Abnormal prion proteins are little understood disease agents involved in causing horrific brain-wasting diseases such as Creutzfeldt-Jacob disease in people, mad cow disease in cattle and chronic wasting disease in deer and elk.
Abnormal prion proteins (red stain) also appear as plaques (green stain) in the brains of scrapie-infected mice expressing anchorless prion proteins.
Now, new research suggests that a variant form of abnormal prion protein--one lacking an "anchor" into the cell membrane--may be unable to signal cells to start the lethal disease process, according to scientists at the Rocky Mountain Laboratories (RML), part of the National Institute of Allergy and Infectious Diseases (NIAID).
"This work provides novel insights into how prion and other neurodegenerative diseases develop and it provides tantalizing clues as to how we might delay or even prevent such diseases by preventing certain cellular interactions," notes NIAID Director Anthony S. Fauci, M.D. A paper describing the research was released online by the journal Science. RML virologist Bruce Chesebro, M.D., directed the project. Other key co-authors from the Hamilton, MT, RML laboratory include Richard Race, D.V.M., and Gerald Baron, Ph.D. Their collaborators included Michael Oldstone, M.D., and Matthew Trifilo, Ph.D., of The Scripps Research Institute in La Jolla, CA, and Eliezer Masliah, M.D., of the University of California, San Diego (UCSD).
Drawing on experimental concepts first developed at RML a decade ago, the research team exposed two groups of 6-week-old mice to different strains of the agent that causes scrapie, a brain-wasting disease of sheep. Within 150 days of being inoculated with the natural form of scrapie prion protein, all 70 mice in the control group showed visible signs of infection: twitching, emaciation and poor coordination. In contrast, the scientists observed 128 transgenic mice--those engineered to produce prion protein without a glycophosphoinositol (GPI) cell membrane anchor--for 500 to 600 days and saw no signs of scrapie disease. Subsequent electron microscopic examinations at UCSD, however, confirmed that they produced amyloid fibrils, an abnormal form of prion protein, and that they even had brain lesions. More remarkably, according to Dr. Chesebro, the diseased brain tissue resembled that found in Alzheimer's disease rather than in scrapie.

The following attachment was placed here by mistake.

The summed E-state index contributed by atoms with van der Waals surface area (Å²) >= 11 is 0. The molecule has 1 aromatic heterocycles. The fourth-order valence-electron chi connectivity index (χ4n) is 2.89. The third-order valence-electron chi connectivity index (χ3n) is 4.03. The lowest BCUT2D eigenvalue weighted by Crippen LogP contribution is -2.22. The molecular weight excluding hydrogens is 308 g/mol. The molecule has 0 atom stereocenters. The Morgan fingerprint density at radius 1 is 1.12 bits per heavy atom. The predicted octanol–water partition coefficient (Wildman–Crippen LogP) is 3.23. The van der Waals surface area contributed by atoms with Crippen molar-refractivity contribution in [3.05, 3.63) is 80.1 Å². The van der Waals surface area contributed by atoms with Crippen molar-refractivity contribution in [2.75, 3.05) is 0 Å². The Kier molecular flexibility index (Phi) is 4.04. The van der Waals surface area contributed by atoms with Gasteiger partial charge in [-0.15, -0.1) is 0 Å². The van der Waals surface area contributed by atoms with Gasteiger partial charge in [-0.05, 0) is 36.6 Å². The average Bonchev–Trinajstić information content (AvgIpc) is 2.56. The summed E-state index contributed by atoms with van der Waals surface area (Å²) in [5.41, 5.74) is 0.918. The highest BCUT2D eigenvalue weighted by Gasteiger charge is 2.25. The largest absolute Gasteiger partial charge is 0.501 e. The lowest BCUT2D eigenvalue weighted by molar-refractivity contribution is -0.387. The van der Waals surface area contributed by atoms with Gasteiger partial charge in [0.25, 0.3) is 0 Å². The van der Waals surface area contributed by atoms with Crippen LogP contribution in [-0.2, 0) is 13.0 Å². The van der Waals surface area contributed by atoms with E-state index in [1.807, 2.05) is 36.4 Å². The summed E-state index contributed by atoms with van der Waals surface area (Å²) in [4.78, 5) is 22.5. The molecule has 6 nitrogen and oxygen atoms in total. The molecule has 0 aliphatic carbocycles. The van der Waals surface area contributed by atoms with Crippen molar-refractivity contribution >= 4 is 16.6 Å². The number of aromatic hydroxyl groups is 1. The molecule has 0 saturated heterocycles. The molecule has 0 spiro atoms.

Chesebro mentions two theories as to why the transgenic mice did not show symptoms of illness despite being infected:
- The host cell might require the GPI anchor to receive the "toxic signal" from the abnormal prion protein
- The plaques might be less toxic than the non-plaque form of prion protein clumps
In either case, more time might be required to produce disease due to the reduced toxicity, Dr. Chesebro says.
"There was so much about this research that surprised us and gave us ideas to pursue," says Dr. Chesebro. "First, the mice didn't get sick. That's very significant. Second, the dense accumulations of scrapie plaque in the brain resembled the plaque seen in Alzheimer's, but it wasn't toxic," which might support more recent concepts about plaque in Alzheimer's patients. "Previously, most researchers thought plaques were the toxic component of Alzheimer's that kills neurons, and many treatments focus on removing the plaques. But what if the plaques are inert, as they were in this research? What if only small clumps are toxic?"
If this hypothesis proves correct, Dr. Chesebro says, the ongoing research could eventually alter scientists' views on preventing prion diseases, shifting emphasis away from stopping the production of prion protein clumps and toward preventing interactions with prion protein anchored to cells, or learning to direct abnormal prion protein accumulations to specific parts of the brain where they will not produce symptoms.
"Abnormal prion protein by itself may not be rapidly lethal--in these mice it wasn't," Dr. Chesebro says.